After the construction MOU has been signed, the parties can then move to formal contract negotiations as necessary. Meanwhile, the contractor or subcontractors can begin work to prepare for the project. Subcontractors often rely on an MOU to start the process of procuring materials for a project, especially when materials have a long lead time. But because the MOU isn’t binding, it’s not necessarily a green light to mobilize and order materials.
“Ordering materials before executing a contract wouldn’t be a smart move,” says Alex Benarroche. “However, if you purchase materials under a reasonable expectation that a contract is ready to be formed, there could be a detrimental reliance claim, depending on the specifics of the case.”
What to include in a memorandum of understanding
Construction MOUs are fairly informal in their style and language, but there are some key pieces of information that should be included in each agreement.
- Parties to the agreement and their contact information
- Effective date of the agreement
- Purpose of the agreement
- Project information and description
- Details of the scope of work and/or contract value (if agreed)
- Roles and responsibilities for both parties
- Conditions of alteration or termination of the agreement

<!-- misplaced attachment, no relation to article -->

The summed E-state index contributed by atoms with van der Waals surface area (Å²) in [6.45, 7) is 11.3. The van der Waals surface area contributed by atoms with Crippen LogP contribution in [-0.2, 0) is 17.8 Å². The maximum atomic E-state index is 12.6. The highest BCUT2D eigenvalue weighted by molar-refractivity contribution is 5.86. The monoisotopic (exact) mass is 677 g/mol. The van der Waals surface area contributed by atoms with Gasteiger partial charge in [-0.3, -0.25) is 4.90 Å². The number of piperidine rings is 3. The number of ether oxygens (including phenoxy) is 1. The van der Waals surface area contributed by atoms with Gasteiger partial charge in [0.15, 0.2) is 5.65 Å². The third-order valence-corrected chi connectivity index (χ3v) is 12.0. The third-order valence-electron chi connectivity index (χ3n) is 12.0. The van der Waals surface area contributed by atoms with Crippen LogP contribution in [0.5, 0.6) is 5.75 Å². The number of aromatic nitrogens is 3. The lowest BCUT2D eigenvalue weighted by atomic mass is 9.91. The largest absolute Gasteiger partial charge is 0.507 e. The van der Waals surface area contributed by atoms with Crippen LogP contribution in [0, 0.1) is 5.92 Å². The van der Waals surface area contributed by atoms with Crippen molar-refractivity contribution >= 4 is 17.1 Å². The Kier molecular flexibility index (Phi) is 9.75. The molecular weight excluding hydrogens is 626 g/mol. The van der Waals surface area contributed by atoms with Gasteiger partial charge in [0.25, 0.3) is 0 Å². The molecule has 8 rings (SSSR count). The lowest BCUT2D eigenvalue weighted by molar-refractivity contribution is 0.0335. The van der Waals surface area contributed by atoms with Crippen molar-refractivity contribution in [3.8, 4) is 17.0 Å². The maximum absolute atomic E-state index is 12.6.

- Dispute resolution options
- Signatures from all parties
We’ve included a template you can use to create your own memorandum of understanding for a construction project.
Download a free construction MOU template
Download a free memorandum of understanding template in either PDF or Google Doc format to use for your own business.
Note: These templates are provided for informational purposes only, and should not be construed as legal advice or guidance. Consult with a construction lawyer before signing any legal document.
An MOU is not a construction contract
MOUs are often the first step in the contract process for a construction project. The owner or general contractor may use them to get the ball rolling and signal that a formalized contract is on the way. But MOUs are not usually legally binding unless they contain language that says differently. They help the parties clearly describe the roles and responsibilities of their relationship and come to an agreement on how they will interact until a contract can be signed.
MOUs are not a substitute for a contract. They allow the parties to come to an agreement on key terms before contract negotiations begin.